Is a foreclosure property right for you? Or should you stay away?
- Buying a foreclosure is an option you might consider in a tight housing market.
- There are pros and cons to consider before going this route.
- You can save money on the purchase price, but then spend a lot more to restore it to livable condition.
Although housing inventory has opened up to the real estate market, there are still not enough properties available for sale to meet buyer demand. If you’ve been looking for a home for months and haven’t been successful yet, you may be about to consider buying a foreclosed home.
When you buy a foreclosure, you are actually buying a house that a bank or lender has repossessed because the owner stopped making payments on their mortgage. While there are advantages to buying a foreclosure, there are also a few key disadvantages you should be aware of. Let’s review.
Advantage #1: A lower purchase price
Some seizures are in better shape than others. But often when you buy a foreclosure, you get a house that’s not in the best condition. In some cases, this can mean that the house needs a lot of cosmetic work. In other cases, it may mean that the house needs serious repairs.
For this reason, you will generally pay much less for a foreclosure than for a standard home.
Advantage #2: A chance to put your own stamp on a house
Foreclosed homes often need work, but that’s not necessarily a bad thing. You may have certain design ideas that you want to bring to fruition. It’s harder to justify tearing down a pristine home to put your own stamp on it. But if you’re buying a house that’s in bad shape to begin with, it’s much easier to argue for a full renovation.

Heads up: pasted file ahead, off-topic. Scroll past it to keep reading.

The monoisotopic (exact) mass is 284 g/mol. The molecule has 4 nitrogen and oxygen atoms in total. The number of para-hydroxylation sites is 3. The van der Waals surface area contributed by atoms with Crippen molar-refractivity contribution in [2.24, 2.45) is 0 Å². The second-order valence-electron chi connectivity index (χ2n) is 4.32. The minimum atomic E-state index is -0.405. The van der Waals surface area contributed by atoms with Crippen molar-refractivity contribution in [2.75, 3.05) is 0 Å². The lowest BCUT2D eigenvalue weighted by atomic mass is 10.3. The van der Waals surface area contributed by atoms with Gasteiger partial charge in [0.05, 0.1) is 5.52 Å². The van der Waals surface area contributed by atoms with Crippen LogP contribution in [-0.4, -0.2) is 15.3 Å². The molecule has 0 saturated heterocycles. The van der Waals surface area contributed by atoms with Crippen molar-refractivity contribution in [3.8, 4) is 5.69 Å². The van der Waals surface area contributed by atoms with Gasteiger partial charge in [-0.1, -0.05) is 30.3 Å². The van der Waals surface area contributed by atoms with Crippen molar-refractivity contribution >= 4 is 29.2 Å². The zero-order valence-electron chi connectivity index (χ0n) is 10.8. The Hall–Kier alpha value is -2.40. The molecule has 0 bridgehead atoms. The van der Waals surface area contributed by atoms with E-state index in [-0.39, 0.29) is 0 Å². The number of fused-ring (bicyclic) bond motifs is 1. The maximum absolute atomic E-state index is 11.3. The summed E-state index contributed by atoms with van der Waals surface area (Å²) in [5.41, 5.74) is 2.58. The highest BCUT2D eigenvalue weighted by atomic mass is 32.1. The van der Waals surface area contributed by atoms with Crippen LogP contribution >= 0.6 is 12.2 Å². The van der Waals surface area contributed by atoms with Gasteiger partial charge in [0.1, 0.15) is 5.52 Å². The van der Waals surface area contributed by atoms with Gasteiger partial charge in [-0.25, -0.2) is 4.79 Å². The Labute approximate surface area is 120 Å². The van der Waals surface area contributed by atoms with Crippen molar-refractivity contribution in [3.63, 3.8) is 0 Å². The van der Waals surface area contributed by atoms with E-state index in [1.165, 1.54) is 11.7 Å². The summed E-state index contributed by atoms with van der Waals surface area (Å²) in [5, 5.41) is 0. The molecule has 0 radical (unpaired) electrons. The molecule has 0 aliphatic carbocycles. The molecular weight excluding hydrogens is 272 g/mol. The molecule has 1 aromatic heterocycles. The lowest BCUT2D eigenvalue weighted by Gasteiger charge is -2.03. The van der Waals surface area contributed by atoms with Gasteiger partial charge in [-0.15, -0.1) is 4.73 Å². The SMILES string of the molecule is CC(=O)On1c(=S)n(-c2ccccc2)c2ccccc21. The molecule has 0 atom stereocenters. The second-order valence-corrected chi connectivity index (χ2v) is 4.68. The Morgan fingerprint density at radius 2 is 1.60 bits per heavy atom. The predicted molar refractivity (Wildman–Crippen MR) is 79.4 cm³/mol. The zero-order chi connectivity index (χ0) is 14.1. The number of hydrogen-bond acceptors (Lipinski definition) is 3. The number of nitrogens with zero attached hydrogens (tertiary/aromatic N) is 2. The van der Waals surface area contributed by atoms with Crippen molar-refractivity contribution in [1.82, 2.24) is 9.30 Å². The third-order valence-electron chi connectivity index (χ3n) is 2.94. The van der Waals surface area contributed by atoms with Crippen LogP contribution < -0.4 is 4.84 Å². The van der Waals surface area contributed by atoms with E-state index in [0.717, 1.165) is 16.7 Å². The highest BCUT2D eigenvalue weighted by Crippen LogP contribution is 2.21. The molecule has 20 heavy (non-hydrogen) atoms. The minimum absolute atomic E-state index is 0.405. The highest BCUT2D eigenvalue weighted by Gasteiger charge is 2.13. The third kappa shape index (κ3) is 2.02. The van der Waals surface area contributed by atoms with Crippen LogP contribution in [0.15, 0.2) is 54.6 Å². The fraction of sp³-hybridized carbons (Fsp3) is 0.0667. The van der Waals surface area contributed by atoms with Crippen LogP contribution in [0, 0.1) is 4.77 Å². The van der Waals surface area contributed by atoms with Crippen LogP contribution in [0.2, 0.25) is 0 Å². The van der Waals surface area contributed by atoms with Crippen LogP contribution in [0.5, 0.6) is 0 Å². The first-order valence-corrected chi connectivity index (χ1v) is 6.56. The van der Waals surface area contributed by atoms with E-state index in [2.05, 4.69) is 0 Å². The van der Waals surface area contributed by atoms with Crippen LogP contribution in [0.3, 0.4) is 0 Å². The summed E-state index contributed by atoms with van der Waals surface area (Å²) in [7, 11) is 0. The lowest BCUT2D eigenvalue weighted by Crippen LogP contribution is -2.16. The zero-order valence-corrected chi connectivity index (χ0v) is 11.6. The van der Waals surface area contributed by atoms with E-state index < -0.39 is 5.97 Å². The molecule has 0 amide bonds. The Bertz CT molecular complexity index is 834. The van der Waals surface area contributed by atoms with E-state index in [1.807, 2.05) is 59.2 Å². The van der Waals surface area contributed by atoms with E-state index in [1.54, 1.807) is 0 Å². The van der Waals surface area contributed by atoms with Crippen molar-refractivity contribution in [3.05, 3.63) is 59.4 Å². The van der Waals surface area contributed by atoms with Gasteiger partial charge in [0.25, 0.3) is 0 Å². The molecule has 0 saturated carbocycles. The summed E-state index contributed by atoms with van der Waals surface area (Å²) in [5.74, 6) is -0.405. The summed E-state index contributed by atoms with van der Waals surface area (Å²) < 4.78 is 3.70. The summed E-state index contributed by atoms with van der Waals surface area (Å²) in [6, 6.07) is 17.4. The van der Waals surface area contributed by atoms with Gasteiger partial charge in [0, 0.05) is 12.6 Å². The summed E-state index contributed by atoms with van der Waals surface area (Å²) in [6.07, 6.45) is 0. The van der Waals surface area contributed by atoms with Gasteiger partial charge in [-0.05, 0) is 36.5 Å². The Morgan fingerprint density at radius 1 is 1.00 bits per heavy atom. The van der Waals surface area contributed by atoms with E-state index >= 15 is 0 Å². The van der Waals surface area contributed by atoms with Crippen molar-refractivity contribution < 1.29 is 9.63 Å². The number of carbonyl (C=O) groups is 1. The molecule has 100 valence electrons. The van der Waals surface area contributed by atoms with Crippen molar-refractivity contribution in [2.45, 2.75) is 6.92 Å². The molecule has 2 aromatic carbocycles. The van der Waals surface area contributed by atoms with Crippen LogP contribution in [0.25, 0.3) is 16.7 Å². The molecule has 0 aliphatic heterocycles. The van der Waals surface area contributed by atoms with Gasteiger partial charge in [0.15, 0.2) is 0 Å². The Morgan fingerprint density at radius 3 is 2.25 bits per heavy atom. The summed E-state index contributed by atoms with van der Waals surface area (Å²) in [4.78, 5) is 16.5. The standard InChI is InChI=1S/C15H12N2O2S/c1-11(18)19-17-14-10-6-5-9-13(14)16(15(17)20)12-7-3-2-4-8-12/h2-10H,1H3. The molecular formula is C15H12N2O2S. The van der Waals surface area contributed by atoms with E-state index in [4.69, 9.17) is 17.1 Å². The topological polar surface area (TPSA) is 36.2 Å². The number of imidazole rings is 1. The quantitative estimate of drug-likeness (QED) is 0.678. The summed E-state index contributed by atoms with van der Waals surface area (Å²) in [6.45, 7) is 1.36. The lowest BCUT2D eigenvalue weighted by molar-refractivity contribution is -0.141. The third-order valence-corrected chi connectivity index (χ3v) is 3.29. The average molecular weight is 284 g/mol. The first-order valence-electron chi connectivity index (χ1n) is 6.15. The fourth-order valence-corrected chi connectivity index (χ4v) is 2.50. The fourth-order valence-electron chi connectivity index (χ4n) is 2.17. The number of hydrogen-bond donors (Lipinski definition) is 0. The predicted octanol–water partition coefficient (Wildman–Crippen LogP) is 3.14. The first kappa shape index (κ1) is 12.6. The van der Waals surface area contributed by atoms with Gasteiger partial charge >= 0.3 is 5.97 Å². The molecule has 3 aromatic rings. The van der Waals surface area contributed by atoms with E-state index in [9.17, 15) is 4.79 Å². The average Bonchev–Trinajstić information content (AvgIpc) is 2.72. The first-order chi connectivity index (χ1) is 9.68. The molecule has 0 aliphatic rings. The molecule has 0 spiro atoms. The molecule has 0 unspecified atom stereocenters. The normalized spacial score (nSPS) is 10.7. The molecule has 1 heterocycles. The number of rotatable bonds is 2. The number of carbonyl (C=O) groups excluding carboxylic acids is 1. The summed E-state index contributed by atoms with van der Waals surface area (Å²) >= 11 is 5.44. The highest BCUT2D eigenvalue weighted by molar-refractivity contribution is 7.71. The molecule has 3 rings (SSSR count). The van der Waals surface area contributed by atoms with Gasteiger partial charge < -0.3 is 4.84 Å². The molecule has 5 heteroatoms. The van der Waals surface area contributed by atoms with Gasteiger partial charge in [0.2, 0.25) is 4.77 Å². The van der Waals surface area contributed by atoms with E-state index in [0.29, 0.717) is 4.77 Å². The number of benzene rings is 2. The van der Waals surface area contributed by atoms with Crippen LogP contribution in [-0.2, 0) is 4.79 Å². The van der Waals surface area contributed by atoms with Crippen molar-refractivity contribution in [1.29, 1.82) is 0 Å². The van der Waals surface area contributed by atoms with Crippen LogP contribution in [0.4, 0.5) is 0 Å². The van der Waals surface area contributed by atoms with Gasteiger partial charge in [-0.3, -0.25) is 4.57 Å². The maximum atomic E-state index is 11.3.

Con #1: You don’t know how much repair work you’re undertaking
Homeowners who lose their properties to foreclosure often get to this point because they have fallen on hard financial times. As such, foreclosed homes are often seriously neglected before being taken away from their owners. As a buyer of such a home, you take a big risk of having to spend more than expected on repairs.
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Keep in mind that with a regular home, you can often negotiate a discount on the purchase price if any issues are discovered during a home inspection. Foreclosed homes are often sold as is, so you can’t negotiate your way to a lower price despite the risks you take.
Cons #2: You may have a harder time getting a mortgage
Some people who buy foreclosed homes do so with cash. This is especially the case if the buyer is an investor looking to flip the house. But if you need to finance a home purchase with a mortgage, you might find it harder than usual to get approved. If the house is in really dire condition, a mortgage lender may be hesitant to provide a loan, even if you’re an otherwise solid borrower with strong credit.
Should you buy a foreclosure?
Buying a foreclosure can be a bit of a gamble. And if you go that route, you’ll really want to make sure you get a low purchase price so you have plenty of money left over to invest in that home if needed. But you may find that buying a foreclosure gives you a chance to own and renovate a property to suit your personal needs and tastes.
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